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    In that case people will have only met Spock from the main universe, so maybe the Shatner Mirror Universe or Totality books would be a better way to open up the universe to new readers, since those books feature Spock, but also have Kirk, McCoy, Scotty, and members of the TNG, DS9 and Voyager crews interacting with them.
     
  9. JWolf

    JWolf Commodore Commodore

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    If people have not seen or liked Star Trek, then the list is not for them. So that doesn't count.
     
  10. Christopher

    Christopher Writer Admiral

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    I suggest you read the thread title again. The whole point of the article was to recommend Trek books for people who are not Trek fans.
     
  11. Deano2099

    Deano2099 Commander Red Shirt

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    Says who?

    That a far bigger bunch of people than 'those that really like Star Trek but never read the novels' which would be a totally different list.

    In the case of the former, I was simply pointing out that Trek books based around new characters do, in general, assume less prior knowledge, not more. Whenever a Titan novel first mentions Lavena, it always takes a sentence out to explain the Pacifican/breathing apparatus thing. When a TNG novel first mentions Data, it doesn't stop to explain he's an android with no emotions, or that Worf is from a warrior race obsessed with 'honor'. Yet for someone that's not seen much Trek (or maybe watched one series, but not another, or has just forgot), it's the same issue.

    The writers always ensure their books are accessible to new readers by re-introducing and explaining certain things, but they assume basic knowledge of the TV shows. So the fewer links to the TV shows, the more accessible the novel becomes.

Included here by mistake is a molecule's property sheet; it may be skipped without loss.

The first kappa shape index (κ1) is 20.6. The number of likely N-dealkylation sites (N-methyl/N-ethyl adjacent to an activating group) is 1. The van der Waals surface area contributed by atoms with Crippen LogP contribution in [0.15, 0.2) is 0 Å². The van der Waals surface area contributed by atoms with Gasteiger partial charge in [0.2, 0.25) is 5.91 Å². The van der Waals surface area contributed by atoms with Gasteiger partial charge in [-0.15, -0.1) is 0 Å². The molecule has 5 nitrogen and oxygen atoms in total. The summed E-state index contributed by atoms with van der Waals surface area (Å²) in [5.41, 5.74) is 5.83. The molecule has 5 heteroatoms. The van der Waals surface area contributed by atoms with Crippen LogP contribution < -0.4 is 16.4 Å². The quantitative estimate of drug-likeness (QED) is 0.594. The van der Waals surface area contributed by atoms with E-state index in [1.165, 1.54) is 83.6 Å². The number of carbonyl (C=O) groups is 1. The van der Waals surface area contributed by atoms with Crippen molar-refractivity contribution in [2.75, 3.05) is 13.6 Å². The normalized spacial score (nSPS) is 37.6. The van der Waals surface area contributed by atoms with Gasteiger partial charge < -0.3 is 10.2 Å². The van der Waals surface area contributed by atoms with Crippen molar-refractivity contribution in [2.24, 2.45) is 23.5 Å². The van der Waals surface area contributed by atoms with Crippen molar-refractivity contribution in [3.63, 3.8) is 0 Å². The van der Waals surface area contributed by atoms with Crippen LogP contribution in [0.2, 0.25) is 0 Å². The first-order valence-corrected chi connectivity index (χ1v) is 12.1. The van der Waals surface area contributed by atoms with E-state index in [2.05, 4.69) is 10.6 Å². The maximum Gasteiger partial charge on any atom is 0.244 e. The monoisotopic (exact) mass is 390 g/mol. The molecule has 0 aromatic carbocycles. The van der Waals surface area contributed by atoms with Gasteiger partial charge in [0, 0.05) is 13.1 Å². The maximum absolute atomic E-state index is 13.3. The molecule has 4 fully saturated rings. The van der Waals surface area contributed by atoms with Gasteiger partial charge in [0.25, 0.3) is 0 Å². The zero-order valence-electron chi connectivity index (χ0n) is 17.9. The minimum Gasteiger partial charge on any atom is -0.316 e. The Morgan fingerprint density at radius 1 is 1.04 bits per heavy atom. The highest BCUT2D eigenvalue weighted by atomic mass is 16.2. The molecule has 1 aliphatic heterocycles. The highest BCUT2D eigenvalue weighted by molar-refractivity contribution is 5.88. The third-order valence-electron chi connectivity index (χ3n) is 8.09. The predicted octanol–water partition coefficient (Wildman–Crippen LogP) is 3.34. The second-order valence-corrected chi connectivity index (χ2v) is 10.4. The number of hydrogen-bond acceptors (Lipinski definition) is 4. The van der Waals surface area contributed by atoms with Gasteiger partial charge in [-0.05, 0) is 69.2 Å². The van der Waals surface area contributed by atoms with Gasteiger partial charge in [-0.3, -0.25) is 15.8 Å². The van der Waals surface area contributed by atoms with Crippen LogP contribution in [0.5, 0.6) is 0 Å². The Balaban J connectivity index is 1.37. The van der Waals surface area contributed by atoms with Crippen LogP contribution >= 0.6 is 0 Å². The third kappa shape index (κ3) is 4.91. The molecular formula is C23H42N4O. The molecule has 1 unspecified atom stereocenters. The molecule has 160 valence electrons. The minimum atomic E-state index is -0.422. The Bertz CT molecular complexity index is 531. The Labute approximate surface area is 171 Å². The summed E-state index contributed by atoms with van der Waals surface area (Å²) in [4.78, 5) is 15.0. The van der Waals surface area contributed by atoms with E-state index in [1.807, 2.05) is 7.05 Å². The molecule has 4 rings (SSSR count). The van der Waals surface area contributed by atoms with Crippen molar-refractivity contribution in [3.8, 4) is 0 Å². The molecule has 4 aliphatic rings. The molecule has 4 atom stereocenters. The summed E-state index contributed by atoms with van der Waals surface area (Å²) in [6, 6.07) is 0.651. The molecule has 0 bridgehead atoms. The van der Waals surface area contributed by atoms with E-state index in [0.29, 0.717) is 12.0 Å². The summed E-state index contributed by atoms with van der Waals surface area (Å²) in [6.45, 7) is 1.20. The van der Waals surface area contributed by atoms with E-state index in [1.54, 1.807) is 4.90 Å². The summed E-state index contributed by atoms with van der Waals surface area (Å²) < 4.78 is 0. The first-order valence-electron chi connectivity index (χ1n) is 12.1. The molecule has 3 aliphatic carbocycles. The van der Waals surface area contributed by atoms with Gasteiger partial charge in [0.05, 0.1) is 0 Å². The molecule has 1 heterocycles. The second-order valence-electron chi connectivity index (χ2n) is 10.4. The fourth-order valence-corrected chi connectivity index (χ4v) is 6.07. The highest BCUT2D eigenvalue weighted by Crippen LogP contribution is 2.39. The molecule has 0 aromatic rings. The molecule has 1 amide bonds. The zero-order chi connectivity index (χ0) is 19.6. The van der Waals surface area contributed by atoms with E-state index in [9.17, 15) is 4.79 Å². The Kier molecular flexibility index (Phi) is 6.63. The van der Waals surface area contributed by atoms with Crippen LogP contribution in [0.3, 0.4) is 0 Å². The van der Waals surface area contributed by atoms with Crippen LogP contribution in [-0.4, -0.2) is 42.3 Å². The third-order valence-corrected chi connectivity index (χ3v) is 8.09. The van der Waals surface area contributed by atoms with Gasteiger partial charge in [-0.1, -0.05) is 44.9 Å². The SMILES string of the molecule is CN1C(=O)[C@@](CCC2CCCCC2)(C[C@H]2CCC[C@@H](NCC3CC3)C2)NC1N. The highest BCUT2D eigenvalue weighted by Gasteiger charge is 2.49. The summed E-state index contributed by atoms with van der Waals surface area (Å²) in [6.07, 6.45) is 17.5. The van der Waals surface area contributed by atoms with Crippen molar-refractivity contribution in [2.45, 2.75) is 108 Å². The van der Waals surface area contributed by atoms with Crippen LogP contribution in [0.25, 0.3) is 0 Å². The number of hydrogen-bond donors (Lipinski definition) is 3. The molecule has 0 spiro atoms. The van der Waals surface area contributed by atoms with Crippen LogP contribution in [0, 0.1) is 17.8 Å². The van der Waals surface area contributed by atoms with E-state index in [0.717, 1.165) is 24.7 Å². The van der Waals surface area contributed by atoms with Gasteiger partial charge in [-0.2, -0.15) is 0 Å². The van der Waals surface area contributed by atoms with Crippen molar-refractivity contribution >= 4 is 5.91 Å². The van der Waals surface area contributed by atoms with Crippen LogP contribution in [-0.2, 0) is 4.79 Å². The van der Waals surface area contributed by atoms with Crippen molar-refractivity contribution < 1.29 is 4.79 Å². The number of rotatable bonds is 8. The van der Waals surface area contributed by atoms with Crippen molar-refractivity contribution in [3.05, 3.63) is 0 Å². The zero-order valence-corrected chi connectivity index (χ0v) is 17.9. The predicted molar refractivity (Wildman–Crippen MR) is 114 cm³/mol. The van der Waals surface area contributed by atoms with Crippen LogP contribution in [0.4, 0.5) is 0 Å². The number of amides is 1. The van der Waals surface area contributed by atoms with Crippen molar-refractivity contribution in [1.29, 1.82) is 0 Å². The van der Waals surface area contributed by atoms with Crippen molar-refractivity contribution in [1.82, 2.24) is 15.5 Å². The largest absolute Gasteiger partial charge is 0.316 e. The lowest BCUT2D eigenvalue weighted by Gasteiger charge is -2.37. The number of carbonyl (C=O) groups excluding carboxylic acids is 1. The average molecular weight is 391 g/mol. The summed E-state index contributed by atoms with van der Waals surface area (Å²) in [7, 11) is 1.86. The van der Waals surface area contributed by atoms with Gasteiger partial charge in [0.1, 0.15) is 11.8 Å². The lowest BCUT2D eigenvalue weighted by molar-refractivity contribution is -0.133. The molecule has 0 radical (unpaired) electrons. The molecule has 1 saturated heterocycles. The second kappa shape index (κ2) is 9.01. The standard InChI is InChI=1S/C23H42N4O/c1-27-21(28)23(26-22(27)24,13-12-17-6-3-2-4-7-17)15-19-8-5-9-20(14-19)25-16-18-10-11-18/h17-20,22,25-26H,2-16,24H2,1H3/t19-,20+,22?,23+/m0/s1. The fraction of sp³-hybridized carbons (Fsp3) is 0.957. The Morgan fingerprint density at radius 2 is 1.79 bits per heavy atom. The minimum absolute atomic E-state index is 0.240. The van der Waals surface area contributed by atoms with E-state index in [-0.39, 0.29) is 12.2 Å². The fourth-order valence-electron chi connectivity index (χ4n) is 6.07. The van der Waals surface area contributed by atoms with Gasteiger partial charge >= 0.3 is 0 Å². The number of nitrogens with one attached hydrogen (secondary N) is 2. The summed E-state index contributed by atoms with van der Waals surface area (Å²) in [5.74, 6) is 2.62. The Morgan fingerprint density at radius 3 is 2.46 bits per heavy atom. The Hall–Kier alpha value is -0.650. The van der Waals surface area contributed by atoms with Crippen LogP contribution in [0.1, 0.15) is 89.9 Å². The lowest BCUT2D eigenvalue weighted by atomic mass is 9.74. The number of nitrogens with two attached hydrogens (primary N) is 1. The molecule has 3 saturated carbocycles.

12. Patrick O'Brien

    Patrick O'Brien Captain Captain

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    I read the synopsis of Haldeman's Planet of Judgement, and it sounds like an interesting read. Just ordered a used copy as it is not an ebook yet (bummer). Any thoughts on this novel?
     
  13. Christopher

    Christopher Writer Admiral

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    It's my second-favorite of the Bantams, after David Gerrold's excellent but horribly titled The Galactic Whirlpool. Haldeman clearly knew his Trek pretty well, but he also filtered the universe through his own style and perspective as an SF author and a military veteran, and gave the landing parties somewhat more advanced procedures and equipment than they were generally shown to have on TV (like body armor, for one thing). There are some interesting ideas and nice bits of characterization of a sort that wasn't too common in the early novels, including a flashback to McCoy's divorce which featured the first appearance of Joanna McCoy in a work of professional fiction (though two previous Gold Key comics had given McCoy a daughter named Barbara).

    Its main problem is that it introduces a trio of guest characters who have a bit of a romantic triangle going on (one of whom is a roman a clef of James Blish), but then pretty much forgets about them in the second half and never gives them any resolution.
     
  14. Patrick O'Brien

    Patrick O'Brien Captain Captain

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    ^Thanks for sharing your insight Chris, sounds like I picked a solid read. I'm also going to look into The Galactic Whirlpool, as I too would like to read the best of the Bantam books:D
     
  15. tomswift2002

    tomswift2002 Fleet Captain Fleet Captain

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    Well, the body armor in "Planet of Judgement" could've been a test run by Starfleet before they fully implemented it in the "Motion Pucture".